In recent years, state legislatures and courts have been paying increasing attention to domestic violence. Many states have elaborate laws designed to protect individuals from domestic violence by their spouses, other family members, and people with whom the victim may have had a social relationship.
A common remedy is for a court to issue an order of protection (also known as a protective order) that orders the alleged abuser to stop abusing or harassing someone else. The charges will often direct the abuser to stay away from the spouse, the spouse’s home, or workplace. If the person continues to abuse his or her spouse (or another person protected by the order), the abuser can be charged with a criminal violation of the order in addition to being charged with other offenses, such as assault and battery. Penalties include fines and incarceration.
The domestic violence statutes in most states apply not only to physical attacks but also to other types of conduct. Some examples of behavior that could be considered domestic violence: creating a disturbance at a spouse’s place of work, placing harassing telephone calls, stalking, using surveillance, and making threats against a spouse or family member (even though the threat may not have been carried out).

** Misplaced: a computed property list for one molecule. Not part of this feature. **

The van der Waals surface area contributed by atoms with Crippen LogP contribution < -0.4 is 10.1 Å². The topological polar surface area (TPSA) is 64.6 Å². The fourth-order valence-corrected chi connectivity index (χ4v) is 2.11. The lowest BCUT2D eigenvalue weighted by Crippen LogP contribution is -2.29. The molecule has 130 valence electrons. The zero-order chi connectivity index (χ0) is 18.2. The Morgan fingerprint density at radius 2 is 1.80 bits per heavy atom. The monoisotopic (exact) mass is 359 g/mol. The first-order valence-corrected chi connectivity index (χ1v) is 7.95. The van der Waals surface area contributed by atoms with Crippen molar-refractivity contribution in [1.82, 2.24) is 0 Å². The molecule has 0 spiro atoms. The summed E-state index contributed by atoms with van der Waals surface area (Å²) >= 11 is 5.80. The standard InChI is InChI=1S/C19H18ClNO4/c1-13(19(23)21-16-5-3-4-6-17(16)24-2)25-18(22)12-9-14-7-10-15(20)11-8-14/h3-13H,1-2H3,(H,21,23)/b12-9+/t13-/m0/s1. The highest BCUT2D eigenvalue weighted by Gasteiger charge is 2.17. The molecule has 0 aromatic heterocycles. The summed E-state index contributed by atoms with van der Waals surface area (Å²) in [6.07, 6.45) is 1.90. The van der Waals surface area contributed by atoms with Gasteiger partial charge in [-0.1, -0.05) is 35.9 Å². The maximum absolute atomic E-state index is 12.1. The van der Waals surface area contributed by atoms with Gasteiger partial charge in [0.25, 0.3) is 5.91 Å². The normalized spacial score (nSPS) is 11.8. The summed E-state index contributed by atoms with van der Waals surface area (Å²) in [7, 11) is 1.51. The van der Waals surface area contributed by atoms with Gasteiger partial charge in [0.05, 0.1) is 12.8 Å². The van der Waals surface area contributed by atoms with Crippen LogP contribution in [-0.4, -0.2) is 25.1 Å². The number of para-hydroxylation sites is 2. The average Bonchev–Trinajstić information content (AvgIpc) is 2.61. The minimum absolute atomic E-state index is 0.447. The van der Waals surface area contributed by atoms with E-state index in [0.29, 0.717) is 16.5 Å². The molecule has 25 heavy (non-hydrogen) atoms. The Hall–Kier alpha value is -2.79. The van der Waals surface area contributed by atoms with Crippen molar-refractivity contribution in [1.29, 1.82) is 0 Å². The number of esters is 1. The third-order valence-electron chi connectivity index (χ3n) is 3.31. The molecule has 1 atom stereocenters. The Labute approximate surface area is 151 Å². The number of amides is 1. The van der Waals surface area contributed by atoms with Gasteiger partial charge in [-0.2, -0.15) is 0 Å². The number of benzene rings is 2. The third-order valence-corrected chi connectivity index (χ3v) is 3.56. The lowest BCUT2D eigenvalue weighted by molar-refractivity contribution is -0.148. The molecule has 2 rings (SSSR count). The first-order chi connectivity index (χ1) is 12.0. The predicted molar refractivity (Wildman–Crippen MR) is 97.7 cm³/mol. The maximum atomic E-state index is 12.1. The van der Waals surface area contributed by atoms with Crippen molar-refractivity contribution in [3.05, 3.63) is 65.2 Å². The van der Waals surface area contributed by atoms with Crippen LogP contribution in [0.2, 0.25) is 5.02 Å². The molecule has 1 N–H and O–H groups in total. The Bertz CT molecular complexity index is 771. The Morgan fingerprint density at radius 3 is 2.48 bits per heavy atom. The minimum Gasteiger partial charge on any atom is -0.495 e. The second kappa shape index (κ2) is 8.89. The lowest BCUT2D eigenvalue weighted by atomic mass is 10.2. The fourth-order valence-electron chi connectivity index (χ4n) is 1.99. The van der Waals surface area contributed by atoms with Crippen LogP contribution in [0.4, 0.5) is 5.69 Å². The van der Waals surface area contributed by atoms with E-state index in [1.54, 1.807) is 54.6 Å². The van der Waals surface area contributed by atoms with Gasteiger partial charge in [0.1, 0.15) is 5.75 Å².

Studies have shown that issuing a protective order or arresting a person who commits domestic violence does reduce future incidents of domestic violence. When domestic violence perpetrators see that the police and court system will treat domestic violence seriously, many persons who commit domestic violence may be deterred from future violence.
But orders of protection are not guarantees of security or safety. No court order will stop their violence, and a court order might even add to the range for some individuals with intense anger or rage. Newspapers periodically carry stories of women murdered by their husbands or boyfriend despite numerous arrests and protection orders. The legal system cannot offer perfect protection, although it can reduce violence.
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